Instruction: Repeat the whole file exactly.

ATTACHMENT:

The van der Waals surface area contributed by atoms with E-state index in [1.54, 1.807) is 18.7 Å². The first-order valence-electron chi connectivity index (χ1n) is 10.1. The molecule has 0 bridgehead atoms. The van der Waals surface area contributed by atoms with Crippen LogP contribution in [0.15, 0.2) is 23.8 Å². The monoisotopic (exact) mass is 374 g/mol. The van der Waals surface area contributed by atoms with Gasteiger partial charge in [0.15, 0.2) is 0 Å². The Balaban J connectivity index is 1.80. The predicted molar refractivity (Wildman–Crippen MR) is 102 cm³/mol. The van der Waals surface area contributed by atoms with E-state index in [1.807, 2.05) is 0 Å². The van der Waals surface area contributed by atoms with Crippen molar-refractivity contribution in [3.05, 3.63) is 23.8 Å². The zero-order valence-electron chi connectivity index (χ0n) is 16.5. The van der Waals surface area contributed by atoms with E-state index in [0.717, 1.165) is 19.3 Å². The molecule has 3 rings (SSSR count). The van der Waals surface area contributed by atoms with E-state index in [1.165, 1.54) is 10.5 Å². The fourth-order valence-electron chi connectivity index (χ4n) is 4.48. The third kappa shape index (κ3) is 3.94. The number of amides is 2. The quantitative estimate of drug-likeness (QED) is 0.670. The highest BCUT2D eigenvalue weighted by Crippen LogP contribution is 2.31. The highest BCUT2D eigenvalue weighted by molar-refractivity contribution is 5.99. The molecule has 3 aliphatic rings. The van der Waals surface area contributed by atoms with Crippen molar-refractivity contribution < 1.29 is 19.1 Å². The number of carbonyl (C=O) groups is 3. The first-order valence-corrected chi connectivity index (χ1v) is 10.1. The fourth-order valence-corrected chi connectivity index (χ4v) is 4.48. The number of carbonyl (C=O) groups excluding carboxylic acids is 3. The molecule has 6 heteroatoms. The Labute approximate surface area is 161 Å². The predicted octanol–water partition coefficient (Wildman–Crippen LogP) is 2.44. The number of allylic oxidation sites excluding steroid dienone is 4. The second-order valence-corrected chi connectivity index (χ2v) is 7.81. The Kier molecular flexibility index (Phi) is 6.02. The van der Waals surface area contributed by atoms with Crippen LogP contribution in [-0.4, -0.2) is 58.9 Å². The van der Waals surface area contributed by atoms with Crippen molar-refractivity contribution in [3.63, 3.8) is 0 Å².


The van der Waals surface area contributed by atoms with E-state index in [1.54, 1.807) is 18.7 Å². The first-order valence-electron chi connectivity index (χ1n) is 10.1. The molecule has 0 bridgehead atoms. The van der Waals surface area contributed by atoms with Crippen LogP contribution in [0.15, 0.2) is 23.8 Å². The monoisotopic (exact) mass is 374 g/mol. The van der Waals surface area contributed by atoms with Gasteiger partial charge in [0.15, 0.2) is 0 Å². The Balaban J connectivity index is 1.80. The predicted molar refractivity (Wildman–Crippen MR) is 102 cm³/mol. The van der Waals surface area contributed by atoms with E-state index in [1.807, 2.05) is 0 Å². The van der Waals surface area contributed by atoms with Crippen molar-refractivity contribution in [3.05, 3.63) is 23.8 Å². The zero-order valence-electron chi connectivity index (χ0n) is 16.5. The van der Waals surface area contributed by atoms with E-state index in [0.717, 1.165) is 19.3 Å². The molecule has 3 rings (SSSR count). The van der Waals surface area contributed by atoms with E-state index in [1.165, 1.54) is 10.5 Å². The fourth-order valence-electron chi connectivity index (χ4n) is 4.48. The third kappa shape index (κ3) is 3.94. The number of amides is 2. The quantitative estimate of drug-likeness (QED) is 0.670. The highest BCUT2D eigenvalue weighted by Crippen LogP contribution is 2.31. The highest BCUT2D eigenvalue weighted by molar-refractivity contribution is 5.99. The molecule has 3 aliphatic rings. The van der Waals surface area contributed by atoms with Crippen molar-refractivity contribution < 1.29 is 19.1 Å². The number of carbonyl (C=O) groups is 3. The first-order valence-corrected chi connectivity index (χ1v) is 10.1. The fourth-order valence-corrected chi connectivity index (χ4v) is 4.48. The number of carbonyl (C=O) groups excluding carboxylic acids is 3. The molecule has 6 heteroatoms. The Labute approximate surface area is 161 Å². The predicted octanol–water partition coefficient (Wildman–Crippen LogP) is 2.44. The number of allylic oxidation sites excluding steroid dienone is 4. The second-order valence-corrected chi connectivity index (χ2v) is 7.81. The Kier molecular flexibility index (Phi) is 6.02. The van der Waals surface area contributed by atoms with Crippen LogP contribution in [-0.4, -0.2) is 58.9 Å². The van der Waals surface area contributed by atoms with Crippen molar-refractivity contribution in [3.63, 3.8) is 0 Å².